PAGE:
Keghart.com editorial, 18 August 2018
During the seventy years of Soviet rule in Armenia, the Armenian Revolutionary Federation (ARF) pursued an anti-Soviet policy with remarkable single-mindedness. Sometimes the party honchos seemed to have forgotten that the enemy was west of Armenia. The ARF was so zealous in its hostility to the Soviets that some members joined the Nazi army to fight “godless Bolsheviks”. After the Second World War, “socialist” ARF went to bed with the U.S—the helmsman of the global capitalist camp. The latter’s State Department and CIA assistance, through King Hussein of Jordan and Camille Chamoun of Lebanon, the ARF-ruled Cilicia Catholicosate retrieved the “hand” (“ACH”) of St. Gregory the Illuminator which had been stolen from the Cilicia See in Antelias, Lebanon. The CIA bought printing presses for Beirut’s “Aztag” newspaper, the leading organ of the ARF. The Americans also helped with Antelias’ expansion into traditionally-Echmiadzin leaning communities such as Iran, Iraq, and Greece.
The ARF’s unwavering hostility towards Moscow didn’t go unnoticed in Soviet Armenia. Many in our homeland considered the ARF heroic and the genuine voice of the oft-dreamt “free and independent” Armenia. Thus when the Soviet Union collapsed, the ARF rushed to Armenia to claim its place in the sun. The party was welcomed with open arms. People had great expectations from the Armenian David who had “fought” the Soviet Goliath. However, the honeymoon was short-lived: people became disenchanted by ARF blunders, hunger for power, cynicism and elastic ideology. As a result, votes cast in support of the party shrank. The best results (2007) the ARF managed was the election of sixteen MPs in the 131-member National Assembly with a popular vote of 13.16%. A decade later (2017) the popularity was halved to 6.58% and seven MPs were elected in a downsized National Assembly of 105 members.
During the Kocharian and Sargsyan regimes, the ARF came to be known as the opportunist Diasporan political party. To taste power, the ARF was willing to be “flexible” and ally with the kleptocracy. So it was no surprise when the party announced a power-sharing deal with Serge Sargsyan’s Republican Party. In a demonstration of in-your-face cynicism, ARF leader Armen Rustamyan stated the party had developed close relations with the Republican Party because the ARF was “looking to change the quality, approach and policies of the government and to change the situation in this country.” Predictably, the statement became the laughing stock from Gyumri to Ghapan.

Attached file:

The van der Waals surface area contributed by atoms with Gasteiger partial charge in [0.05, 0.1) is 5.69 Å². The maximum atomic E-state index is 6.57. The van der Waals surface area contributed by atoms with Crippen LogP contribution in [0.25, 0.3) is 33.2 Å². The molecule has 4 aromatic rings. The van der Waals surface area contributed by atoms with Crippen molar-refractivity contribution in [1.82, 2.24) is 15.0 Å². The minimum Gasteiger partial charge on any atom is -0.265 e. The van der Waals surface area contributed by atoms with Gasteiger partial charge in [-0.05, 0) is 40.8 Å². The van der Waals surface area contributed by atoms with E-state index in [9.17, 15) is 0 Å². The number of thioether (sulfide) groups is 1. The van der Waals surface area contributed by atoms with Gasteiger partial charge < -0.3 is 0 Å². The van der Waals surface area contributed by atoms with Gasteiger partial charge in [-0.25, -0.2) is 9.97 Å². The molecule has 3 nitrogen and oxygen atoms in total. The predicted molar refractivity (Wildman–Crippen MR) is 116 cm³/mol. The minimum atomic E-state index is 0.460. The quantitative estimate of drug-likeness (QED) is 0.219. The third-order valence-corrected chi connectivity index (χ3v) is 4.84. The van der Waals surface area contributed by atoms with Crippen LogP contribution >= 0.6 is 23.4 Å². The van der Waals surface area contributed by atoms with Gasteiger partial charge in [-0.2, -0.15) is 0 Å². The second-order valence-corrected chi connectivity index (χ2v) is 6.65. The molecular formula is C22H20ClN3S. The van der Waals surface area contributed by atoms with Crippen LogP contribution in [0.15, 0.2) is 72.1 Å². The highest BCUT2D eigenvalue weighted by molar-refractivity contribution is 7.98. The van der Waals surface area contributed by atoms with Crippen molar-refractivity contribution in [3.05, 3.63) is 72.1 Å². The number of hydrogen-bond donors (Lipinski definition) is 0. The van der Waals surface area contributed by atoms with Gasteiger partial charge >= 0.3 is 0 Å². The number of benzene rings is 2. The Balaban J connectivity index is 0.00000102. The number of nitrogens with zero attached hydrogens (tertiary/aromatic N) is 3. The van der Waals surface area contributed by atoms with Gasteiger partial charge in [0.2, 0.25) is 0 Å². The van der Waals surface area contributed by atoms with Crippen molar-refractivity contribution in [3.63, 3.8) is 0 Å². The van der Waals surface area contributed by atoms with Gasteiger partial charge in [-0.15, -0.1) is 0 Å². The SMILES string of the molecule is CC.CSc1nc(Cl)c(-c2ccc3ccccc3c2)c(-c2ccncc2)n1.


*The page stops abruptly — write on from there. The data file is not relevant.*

Despite the party’s unpopularity, Sargsyan awarded several leaders of the ARF diplomatic posts and ministries. Sargsyan’s doors were open to the ARF because the Armenian leadership knew the ARF is the strongest of the Diaspora political parties. When Turkey attacks Diaspora Armenians, its number one bête noire is the “fascist” and “terrorist” ARF. Sargsyan must have also remembered that years earlier the ARF organized demonstrations against him when he visited overseas Armenian communities during the Protocol controversy.
Although the Ramgavars and Hnchags are close to Echmiadzin rather than to Antelias, Armenia’s governments didn’t take the two Diaspora parties seriously. The Ramgavars are a much-weaker party in the Diaspora after they split into two because of disagreements about elections and succession. The commander of one faction is in his eighties and has been party leader for eons. The Hnchags, once serious rivals of the ARF, are ghosts with a flag, a negligible membership and activity. The Ramgavars and the Hnchags pout or snicker at the shenanigans of Teflon ARF. They watch with envy the fancy footwork of the chameleon ARF but don’t do more than snipe: the slippery ARF always has a justification for its unseemly acts. One of the games the Diaspora ARF is expert at is the disassociation game: when the Armenia ARF makes an unpopular decision or says the wrong thing, its Diaspora twin blandly claims the Armenia ARF is a separate entity and its decisions aren’t always seconded by the Diaspora ARF. Meanwhile, the two work together.
The Armenians in our homeland quickly got the measure of the ARF and rejected its lack of principles and its failed efforts to seem relevant. But the members of the “politically sophisticated” Diaspora ARF have chosen to remain blind to the shortcomings of the party.
Rather than snipe and gossip about the ARF follies, the Ramgavars and the Hnchags should invest their time to revive their organizations so as to become credible once again. Otherwise, the Diaspora will have a single voice—that of the ARF. The Ramgavars should end their personality clash and regroup. The Hnchags should either get their act together or end the farce that they’re a functioning party.
The situation is critical for the Ramgavar and Hnchag parties. As a result of Armenia ARF’s cynical games (with a nudge, nudge from its Diaspora counterpart), the ARF is vulnerable. No one—except the hardcore Tashnags–are buying the fairy tale that the Armenia and Diaspora ARFs are separate entities. If the Ramgavars and the Hnchags are serious about their mission, now is the time to become credible alternatives to the ARF. There’s a whole new generation in the Diaspora which has lost interest in Armenian politics mainly because of ARF’s authoritarian ways and the disappointing performance of the Ramgavars and the Hnchags. The two parties should demonstrate to the Diaspora that they are capable and willing to be the voice of the silent majority which has chaffed for too long subject to ARF’s conceit that it is the only voice of the Diaspora.